a crucial break-through for science, as for so much else, in republican
England (and I am grateful to Mr. Rabb for reinforcing my argument
by reminding us that a similar break-through occurred thirty years
earlier in the Dutch Republic -note 23). But the spread of popular
scientific knowledge and appreciation before 1640 contributed to
making possible the English Revolution as well as laying the basis for
exceptional scientific progress afterwards.
For the rest, readers must decide between us. They can see for
themselves whether I "consider the practical applications and
'fruitful' results of English work a touchstone of its excellence" (p. I 18;
my italics) by turning up the page reference which Mr. Rabb
fortunately gives. They can compare his flat assertion that "in
Bacon himself the religious impulse was almost entirely absent" with
pages 85-96 of my Intellectual Origins where I try to document the
contrary. They can judge from my text whether I in fact "placed
Bacon's programme 'entirely in the Puritan tradition' . . . . with no
more evidence than the Puritanism of Bacon's mother" (p. 115; my
italics). And they can ponder Mr. Rabb's ingenuous argument that
"there was no Protestant parallel to Galileo's enforced recantation
perhaps (sic !) . . . . merely because no Protestant sect had quite as
much power as the Catholics at the appropriate time" (p. 122). At
"the appropriate time" James I was burning heretics condemned by
Anglican bishops, and Gustavus Adolphus was King of Sweden!
Mr. Rabb regards my remarks about the effectiveness of early Stuart
censorship as "weakly documented" (note 11). It is indeed difficult
to establish what would have been written if no censorship had existed.
But the censorship itself was not a figment of my imagination: for
documentation see the index to my Century of Revolution or
Intellectual Origins under that word.3
For something that is "essential to the issue" (p. 122)~ Mr. Rabb's
chronology is curiously unstable. Roman Catholic opposition to
scientific enquiry began to appear in the sixteen-tens, and to have
effect in the sixteen-thirties (p. 122). It was however still just
beginning after 1640 and in the mid-century (pp. 125-6). Unlike
Charles 11, it was an unconscionable time being born. I gave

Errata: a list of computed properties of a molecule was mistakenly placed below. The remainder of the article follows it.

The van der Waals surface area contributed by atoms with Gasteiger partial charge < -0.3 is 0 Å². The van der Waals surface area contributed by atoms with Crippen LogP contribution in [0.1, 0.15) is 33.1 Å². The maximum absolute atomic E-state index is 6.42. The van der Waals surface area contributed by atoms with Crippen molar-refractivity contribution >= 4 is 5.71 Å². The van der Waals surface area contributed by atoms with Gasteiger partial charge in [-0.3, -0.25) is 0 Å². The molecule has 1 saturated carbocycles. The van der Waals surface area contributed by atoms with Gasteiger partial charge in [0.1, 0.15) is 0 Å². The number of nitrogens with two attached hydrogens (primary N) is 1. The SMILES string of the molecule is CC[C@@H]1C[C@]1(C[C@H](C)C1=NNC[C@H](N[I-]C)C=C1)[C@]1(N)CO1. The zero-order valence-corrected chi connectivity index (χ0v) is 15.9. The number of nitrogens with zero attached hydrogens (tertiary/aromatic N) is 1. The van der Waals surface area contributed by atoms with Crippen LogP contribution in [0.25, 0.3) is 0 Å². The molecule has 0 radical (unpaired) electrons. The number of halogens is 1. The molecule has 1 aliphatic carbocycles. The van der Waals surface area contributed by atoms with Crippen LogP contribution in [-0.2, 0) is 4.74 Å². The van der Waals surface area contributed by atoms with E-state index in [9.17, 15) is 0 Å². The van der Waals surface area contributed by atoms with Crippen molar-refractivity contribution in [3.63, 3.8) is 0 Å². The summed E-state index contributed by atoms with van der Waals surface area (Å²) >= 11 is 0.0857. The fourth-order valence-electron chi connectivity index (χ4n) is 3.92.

examples (Intellectual Origins, pp. 26-7; Past and Present, No. 27,
pp. 70-2; No. 29, pp. 88-9) to suggest that it started well before any
of these dates.4 Again readers will decide between us on the
evidence. Finally, I see no contradiction in arguing that protest-
antism contributed to the rise of science both by reducing the power
of priests and by its doctrine and ethos (p. 124). The power of
priests was reduced by the central reformation doctrine of the
priesthood of all believers, and by doctrinal opposition to magic in
most spheres. The doctrine and ethos spread as the authority of
conscience and experience supplanted the authority of priests. The
working out of these two complementary processes was what I had in
mind when I spoke of "the relationship between protestantism and
the rise of science". '
Balliol College, Oxford Christopher Hill
Vrofessor Wickham (like many others) attributes "the decadence in Jacobean
and Caroline dramatic writing" t o the censorship: G. Wickham, Early English
Stages, ii, 1576-1660, Part I (London, 1963), p. 94.
Professor Trevor-Roper, whilst criticizing my interpretation, seems t o
accept an earlier dating than Mr. Rabb's: "Religion, the Reformation and
Social Change", Historical Studies, iv (1963),,p. 44.
"fear I must reject the hand of friendship even when Mr. Rabb extends it
by referring to an "apt distinction" of mine (p. 119). Alas, I made the "apt
distinction", with what I hoped everyone would recognize as heavy irony, in an
attempt t o reduce an argument t o the absurd by summarizing it. Never try
to be funny.